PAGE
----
Il Cinema Ritrovato, Bologna 28 June – 5 July 2014
A HUNDRED YEARS AGO: 1914
The Irresistible Attraction of Antiquity II
4 - 5 July 2014
Last year's workshop dedicated to the intense relationship between silent cinema and antiquity was so inspiring and thought-provoking that we decided to revisit the experience. This time our two main topics were set by Cabiria (1914): ‘Orientalism’ and ‘Film and the Other Arts’.
The ancient world of silent cinema emerged out of the art forms of the nineteenth century. The new technology regularly drew on popular culture but it also attempted to position itself as an extension of high culture, as an art that could reach beyond working-class audiences. The ancient Orient, for example, had already been provided with violent narratives (as in Flaubert’s novel Salammbô), exotic iconography (the paintings of Gérôme), sinuous movement (the dances of multiple Salomes), and emotional music (productions of Verdi’s opera Aida). Early cinema sought legitimacy by drawing on such prestigious art forms and, in the process, it sought to outperform the other arts. Silent cinema learned to animate historical novels, to give movement to paintings, and to break open the frame of the proscenium theatre. In nineteenth-century representations of the ancient world, silent cinema found the materials on which to build its ambition to become a modern Muse consuming all the others.
The workshop comprises curated viewings and open discussions and draws on the expertise of classicists, film historians, archivists, and (we hope) yours.
Ivo Blom, Vrije Universiteit Amsterdam (firstname.lastname@example.org); Mariann Lewinsky, Curator for Cinema Ritrovato (email@example.com); Pantelis Michelakis, University of Bristol (P.Michelakis@bristol.ac.uk); Maria Wyke, University College London (firstname.lastname@example.org)
Friday 4th July
10.15-13.00 Screening of a variety of antiquity films associated with the other arts
Paintings were the main artistic source of imagery for silent films set in ancient Greece or Rome, or Palestine (Christus 1914-16). But once you become attentive, an astonishing array of arts concerned with antiquity surface, such as landscape architecture and interior decoration (La perfetta ebbrezza 1920), revue (The Folly of Vanity 1924), or opera (L’Etoile du génie 1914 – about Caligula). La reine de Saba (1912) plays out in spectacular style the biblical story of Solomon and the Queen of Sheba (1 Kings 10) - a favourite of painting and opera. The queen’s African kingdom is unveiled as a seductive Orient of exotic music and dance, distant in culture as well as space from the kingdom of the Israelites.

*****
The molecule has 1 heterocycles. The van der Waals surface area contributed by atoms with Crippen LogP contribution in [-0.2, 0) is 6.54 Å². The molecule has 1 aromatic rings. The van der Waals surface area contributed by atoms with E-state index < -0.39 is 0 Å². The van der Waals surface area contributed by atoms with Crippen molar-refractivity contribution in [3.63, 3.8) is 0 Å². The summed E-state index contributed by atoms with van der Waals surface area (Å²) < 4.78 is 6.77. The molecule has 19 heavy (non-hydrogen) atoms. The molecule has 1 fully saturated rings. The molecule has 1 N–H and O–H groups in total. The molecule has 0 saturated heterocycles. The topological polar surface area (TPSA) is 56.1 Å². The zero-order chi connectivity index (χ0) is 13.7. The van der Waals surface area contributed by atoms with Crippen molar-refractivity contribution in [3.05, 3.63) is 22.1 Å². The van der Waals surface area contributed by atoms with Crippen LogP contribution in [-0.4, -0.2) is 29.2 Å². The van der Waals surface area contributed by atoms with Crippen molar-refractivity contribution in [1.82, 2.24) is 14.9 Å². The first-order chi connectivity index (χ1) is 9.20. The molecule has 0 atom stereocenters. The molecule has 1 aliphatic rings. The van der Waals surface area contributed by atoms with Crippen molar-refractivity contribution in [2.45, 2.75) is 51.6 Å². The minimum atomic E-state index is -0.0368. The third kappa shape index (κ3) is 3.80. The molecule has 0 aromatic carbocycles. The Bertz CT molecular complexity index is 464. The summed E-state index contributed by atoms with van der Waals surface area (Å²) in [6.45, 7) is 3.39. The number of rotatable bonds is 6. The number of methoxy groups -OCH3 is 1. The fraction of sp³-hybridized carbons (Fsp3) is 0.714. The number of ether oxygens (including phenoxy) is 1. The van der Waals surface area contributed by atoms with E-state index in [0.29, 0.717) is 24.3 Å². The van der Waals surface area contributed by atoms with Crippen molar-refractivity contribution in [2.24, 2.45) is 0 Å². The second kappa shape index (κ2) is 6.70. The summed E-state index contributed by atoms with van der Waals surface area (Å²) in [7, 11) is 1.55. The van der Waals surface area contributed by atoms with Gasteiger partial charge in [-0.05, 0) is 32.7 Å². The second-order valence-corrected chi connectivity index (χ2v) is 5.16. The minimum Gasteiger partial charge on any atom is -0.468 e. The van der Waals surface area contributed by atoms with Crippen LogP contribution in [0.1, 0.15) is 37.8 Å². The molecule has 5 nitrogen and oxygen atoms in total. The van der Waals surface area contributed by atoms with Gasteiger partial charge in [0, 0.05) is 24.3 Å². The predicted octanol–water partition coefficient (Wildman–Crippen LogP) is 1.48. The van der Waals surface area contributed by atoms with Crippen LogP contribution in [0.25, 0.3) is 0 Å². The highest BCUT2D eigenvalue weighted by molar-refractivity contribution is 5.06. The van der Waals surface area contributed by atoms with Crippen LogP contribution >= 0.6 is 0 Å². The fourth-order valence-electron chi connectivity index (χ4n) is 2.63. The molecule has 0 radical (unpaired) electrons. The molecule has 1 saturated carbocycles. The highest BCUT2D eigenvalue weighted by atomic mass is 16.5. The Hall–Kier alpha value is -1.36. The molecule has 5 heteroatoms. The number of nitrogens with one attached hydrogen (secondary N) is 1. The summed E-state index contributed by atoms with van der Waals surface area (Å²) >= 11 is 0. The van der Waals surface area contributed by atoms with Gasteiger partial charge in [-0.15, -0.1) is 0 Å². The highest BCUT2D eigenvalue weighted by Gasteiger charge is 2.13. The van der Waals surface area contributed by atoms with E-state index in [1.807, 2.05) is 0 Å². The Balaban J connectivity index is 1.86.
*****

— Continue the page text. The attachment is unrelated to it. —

14.30-15.45 discussion (Sala Cervi)
20.30-23.30 screening of Cabiria (1914).
One hundred years after its first release, Cabiria still displays its innovative character and its capacity for wonder. Rome is never shown, instead we observe a marvelously grand spectacle of Oriental cruelty and sophistication against which the Roman empire struggles and wins. Yet it is neither the heroine torn as a child from her home near Etna nor the hero who rescues her and takes her back to Rome that in the end we remember. But Maciste the compassionate and forceful Numidian slave and Sophonisba burning with frustrated desires.
Saturday 5th July
14.30-16.30 screening of Christus (1914) and Escursione nell’alto Egitto (1914)
Christus is a life of Christ on an epic scale, shot on location in Italy and Egypt. Earthly civilisations are diminished by the new religion, as when we see the living Christ meditating on God’s heavenly power before the monumental ruins of an Egyptian temple complex. Along the way, you can spot beautiful renditions in movement of celebrated religious paintings by Leonardo di Vinci, Raphael, Michelangelo and many others.
16.45-18.00 discussion (Sala Cervi)
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